Newly planted onion bedUnfortunately, I haven't got this method really figured out yet, beyond the old saying that you'd best plant your corn when the oak leaves are as big as a squirrel's ear.  So, for now, I just add in a one week window on either side of the "optimal planting dates" to allow for rain, drought, strange freezes, or warm spells.  For example, although I'm slated to plant our main crop of peas next week, we rushed and put them in the ground on Thursday morning before the rain came.  The ground is warm enough that my hands don't freeze as I pull weeds, and the less clayey areas are actually drying up on top (though some of the clayey beds would have liked a few more days to evaporate winter's moisture.)  I figured I'd be better off putting my peas in the ground now than waiting until the ground is dry again, which may not happen for over a week.

Of course, the real reason I planted our main crop of peas early is because I talked to my garden guru on Monday and she'd just planted peas in her own garden.  Gotta keep up with the Joneses!

Don't forget to feed your extra peas to the chickens, and then check out our homemade chicken waterer.
Posted Fri Mar 12 08:57:59 2010 Tags:

Flowers in a cottage garden are spaced close togetherI wrote earlier that traditional cottage garden plants were primarily edibles or medicinals, but some flowers were included just for prettiness.  Cottagers couldn't afford to buy flowers, but they often dug up pretty wildflowers to transplant into their garden, or traded plants with their neighbors.  The flowers in a traditional cottage garden sound exactly like the flowers I allow in my garden --- they were easy to propagate and often self-sowed, needing little care.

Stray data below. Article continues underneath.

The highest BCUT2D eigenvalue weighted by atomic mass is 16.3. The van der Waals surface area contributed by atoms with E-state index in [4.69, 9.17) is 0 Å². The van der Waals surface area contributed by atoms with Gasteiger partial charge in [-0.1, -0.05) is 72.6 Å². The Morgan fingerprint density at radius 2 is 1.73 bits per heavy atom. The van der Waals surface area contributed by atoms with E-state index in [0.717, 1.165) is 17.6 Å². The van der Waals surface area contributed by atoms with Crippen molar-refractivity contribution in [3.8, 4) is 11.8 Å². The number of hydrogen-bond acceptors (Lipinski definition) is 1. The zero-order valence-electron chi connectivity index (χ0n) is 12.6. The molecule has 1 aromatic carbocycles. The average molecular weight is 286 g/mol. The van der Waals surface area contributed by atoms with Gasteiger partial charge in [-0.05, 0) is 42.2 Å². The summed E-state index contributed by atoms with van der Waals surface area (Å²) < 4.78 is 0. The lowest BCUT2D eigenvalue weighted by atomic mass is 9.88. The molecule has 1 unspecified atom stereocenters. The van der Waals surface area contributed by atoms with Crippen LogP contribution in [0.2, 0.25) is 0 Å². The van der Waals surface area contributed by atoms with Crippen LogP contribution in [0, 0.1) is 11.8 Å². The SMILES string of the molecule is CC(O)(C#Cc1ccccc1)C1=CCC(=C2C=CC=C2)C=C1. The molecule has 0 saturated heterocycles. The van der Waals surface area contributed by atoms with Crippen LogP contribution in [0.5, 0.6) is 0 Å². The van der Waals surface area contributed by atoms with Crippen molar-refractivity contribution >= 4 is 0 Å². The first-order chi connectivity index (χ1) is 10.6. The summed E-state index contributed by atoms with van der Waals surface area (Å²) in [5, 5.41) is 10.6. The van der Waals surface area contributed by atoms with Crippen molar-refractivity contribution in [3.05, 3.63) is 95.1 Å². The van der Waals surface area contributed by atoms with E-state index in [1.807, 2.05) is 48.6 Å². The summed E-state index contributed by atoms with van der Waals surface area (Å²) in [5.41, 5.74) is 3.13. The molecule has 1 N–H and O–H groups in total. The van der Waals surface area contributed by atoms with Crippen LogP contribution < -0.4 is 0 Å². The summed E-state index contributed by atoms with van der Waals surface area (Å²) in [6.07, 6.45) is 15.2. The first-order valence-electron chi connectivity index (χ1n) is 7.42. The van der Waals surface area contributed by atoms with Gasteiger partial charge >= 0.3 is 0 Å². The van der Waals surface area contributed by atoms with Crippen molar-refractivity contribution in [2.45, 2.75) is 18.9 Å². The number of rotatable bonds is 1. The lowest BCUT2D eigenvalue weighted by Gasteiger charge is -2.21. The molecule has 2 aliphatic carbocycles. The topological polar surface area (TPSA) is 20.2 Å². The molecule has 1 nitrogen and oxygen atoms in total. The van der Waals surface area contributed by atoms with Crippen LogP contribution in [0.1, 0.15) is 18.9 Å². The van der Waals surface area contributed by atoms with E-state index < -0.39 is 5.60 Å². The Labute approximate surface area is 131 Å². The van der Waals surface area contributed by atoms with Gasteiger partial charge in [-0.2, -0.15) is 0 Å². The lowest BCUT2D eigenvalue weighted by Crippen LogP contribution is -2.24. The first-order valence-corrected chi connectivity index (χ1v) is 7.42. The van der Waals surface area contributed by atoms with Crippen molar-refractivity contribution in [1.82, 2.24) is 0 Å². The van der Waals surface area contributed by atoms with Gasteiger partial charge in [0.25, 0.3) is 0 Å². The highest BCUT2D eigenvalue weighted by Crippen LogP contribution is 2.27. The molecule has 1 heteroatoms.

The close spacing of flowers in the cottage garden helped minimize the amount of time the cottager spent weeding since the flowers choked out any weeds.  Forest gardeners use this same technique, talking about filling all unoccupied niches so that unwanted plants don't have any space to gain a foothold.

I'm unlikely to focus on flowers anytime soon, but I have started setting aside patches for self-seeding annuals like cosmos and fennel and have some spring bulbs that require very little care.  I like to think that my garden is more closely akin to the traditional cottage garden than modern "cottage gardens" are, complete with fruit trees, herbs, lots of vegetables, bees, and chickens.  All I need is a pig.

Don't miss our simple living series, currently over on our Wetknee Press blog.

This post is part of our Cottage Garden lunchtime series.  Read all of the entries:

Posted Fri Mar 12 12:00:19 2010 Tags:

gallon bucket methodBefore picking up our latest load of mulch I lined up all the 5 gallon buckets we had in the center of the bed.

I was a bit curious to know if they would stay in place or get knocked over by the force of the load.

Now that I know it works we plan to add another 10 buckets before the next load.

Posted Fri Mar 12 16:34:10 2010 Tags:

Mulching with composted wood chipsWith the driveway finally dry enough to drive over, Mark spent most of his time this week hauling in load after load of soil amendments.  In the process, I've been learning to visualize a much larger unit of measurement than I'm used to --- a cubic yard.  Obviously, a cubic yard is a volume that's three feet on each side, equal to 27 cubic feet.  That's equivalent to about 40 five gallon buckets, or half of Joey's pickup truck bed.

By my estimate, we netted two cubic yards of wood chips during our chipper rental weekend, for a cost of about $33 per cubic yard (not counting our time and gas.)  Ten pounds of King Stropharia spawn used up a full cubic yard of those fresh chips, with the other cubic yard set aside for later.

On his way home, Mark bought two cubic yards of well composted wood mulch, for a cost of $24 per cubic yard.  The mulch covered the ground around a dozen blueberries, eight grapes, and about seventy linear feet of blackberries and raspberries.  The seemingly huge amount of mulch was perhaps a third of what I use on my woody perennials each year (and maybe a tenth of what I could easily put to use if I had an unlimited supply.)